What’s Going Around: Hand, foot and mouth, allergies and asthma


UPMC Pinnacle’s Heritage Pediatrics is starting to see more cases of hand, foot and mouth virus this week.

This virus can start with a fever, sometimes as high as 105, for three to five days. Then, tiny blisters start to show up; typically around the mouth, on the hands and feet, and often in the diaper area. Blisters also develop on the back of the mouth or throat and sometimes on the tongue. This causes a sore throat. Many children drool and refuse to drink or eat.

“Hand foot and mouth virus is very contagious,” Dr. Kathleen Zimmerman said.  “If you see a rash like this on your child or if they are not drinking well or saying they have a sore throat, call your medical provider.

There is no treatment for hand, foot and mouth. It will resolve on its own after about seven days. However, your child should not go to school while they have the fever or rash.   It is important to make sure your child is drinking enough fluids to stay hydrated. If you feel they are not, call your doctors office for guidance on pain control and signs of dehydration.

This week Penn State Children’s Hospital is treating some cases of the common cold and upper respiratory viruses, as well as seasonal allergies and asthma.

Pediatricians at the Children’s Hospital and providers at clinical sites in Lancaster and Cumberland counties say they are seeing a lot of seasonal allergies and asthma exacerbations. They are recommending to be sure children take any preventative medications they’ve been prescribed – such as Flonase or Flovent, or if Albuterol is needed pre-exercise.

To help cut down on seasonal allergy flare-ups, providers recommend washing your hands and face after being outdoors, keep shoes at the door, have clothing designated for “inside” and “outside” use, and don’t drive with the car windows down when the pollen counts are high. Also, some allergy medications take three days or more before seeing an effect, so if your child is trying something new, wait for a week to evaluate if it’s working.

Penn Medicine Lancaster General Health Physicians Roseville Pediatrics continued to see high numbers of allergy-suffering kids with the high pollen counts, which has made it harder for some kids to clear ear infections.  

They continued to see moderate numbers of the stomach bug and pink eye cases.

Strep throat was on the decline. However, they still diagnosed more than 30 cases.

Hand, foot and mouth disease is on the rise, and they saw a big increase in the number of poison ivy cases.
Dr. Joan Thode offered the following advice about conjunctivitis, or pink eye:

“Conjunctivitis is the general term for inflammation of the outer, clear layer of the surface of the eye. It typically appears as a ‘pink eye,’ but there are multiple possible causes of this condition.

Bacterial conjunctivitis is caused by a bacteria infecting the surface of the eye. It is frequently in only one eye and typically has thicker eye discharge. It can be painful or have a scratchy sensation when the child blinks. In babies, bacterial pink eye can frequently affect both eyes at the same time and should be evaluated for possible tear duct blockage. Bacterial pink eye is treated with eye drops by your child’s primary physician. Until treated, it is very contagious.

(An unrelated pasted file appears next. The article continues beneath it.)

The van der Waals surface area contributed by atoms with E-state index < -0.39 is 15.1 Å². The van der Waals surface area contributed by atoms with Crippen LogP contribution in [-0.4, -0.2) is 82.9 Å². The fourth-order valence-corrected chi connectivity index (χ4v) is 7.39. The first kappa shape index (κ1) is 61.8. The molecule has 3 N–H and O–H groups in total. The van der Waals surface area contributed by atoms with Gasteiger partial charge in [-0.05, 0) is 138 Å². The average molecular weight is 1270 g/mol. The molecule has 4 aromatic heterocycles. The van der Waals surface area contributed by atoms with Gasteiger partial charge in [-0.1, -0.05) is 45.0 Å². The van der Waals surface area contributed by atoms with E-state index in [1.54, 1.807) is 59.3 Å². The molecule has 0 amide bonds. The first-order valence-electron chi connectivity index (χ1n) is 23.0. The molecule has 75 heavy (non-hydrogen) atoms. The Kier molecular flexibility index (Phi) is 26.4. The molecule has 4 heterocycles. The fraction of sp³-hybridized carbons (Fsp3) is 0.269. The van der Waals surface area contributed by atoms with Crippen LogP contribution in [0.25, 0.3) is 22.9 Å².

Viral conjunctivitis is caused by a virus infecting the surface of the eye, and it frequently is seen in both eyes symmetrically. The discharge tends to be a bit thinner and waterier, though kids with viral conjunctivitis will frequently have crusting on their lashes after a period of sleep. Viral conjunctivitis is often seen in the second half of a virus and often caused by the child rubbing their nose and then rubbing their eye, thus transferring the virus to the surface of the eye. The viral conjunctivitis will be killed off by the immune system at the same time that the immune system beats the virus elsewhere in the body. Antibiotic eye drops will not do anything to speed that process because they do not affect viruses. Unfortunately, viral conjunctivitis is also contagious by touch.

Allergic conjunctivitis is a reaction to pollen or other allergens in the air. This causes the immune cells to release histamine, which makes the eyes red, itchy and watery. Itchy eyes are most likely allergic conjunctivitis. There is rarely thick eye drainage, though it is common for the eyes to tear a lot. The appropriate eye drops are anti-histamine eye drops rather than antibiotic drops, and these can be prescribed by your child’s primary physician.

Reasons to see the doctor: thick drainage from the eye; pain with eye movement; eyelid swelling; pain with light/light sensitivity; symptoms that worsen over two to three days; eye redness with any recent eye trauma or suspected foreign body in the eye; changes in vision.”

CVS MinuteClinic locations across the Midstate reported the following:

Submitted by: Jessica Myers, Nurse Practitioner, MinuteClinic in Lancaster
Pharyngitis- (aka: sore throat)
Fifteen to 30 percent are bacterial with the remaining cases being attributed to viral or allergic causes. A higher fever and absence of cough are more predictive for strep throat (bacterial). A rapid test can be performed with results within five minutes. A confirmatory DNA probe is sent if needed with results within 24-48 hours. Bacterial strep throat is treated with antibiotics for 10 days. A child can return to school after 24 hours of therapy and fever free. Viral sore throats are treated with ibuprofen, gargles and supportive care. If allergies are the cause, over-the-counter antihistamines are recommended. See below for further related allergic conditions.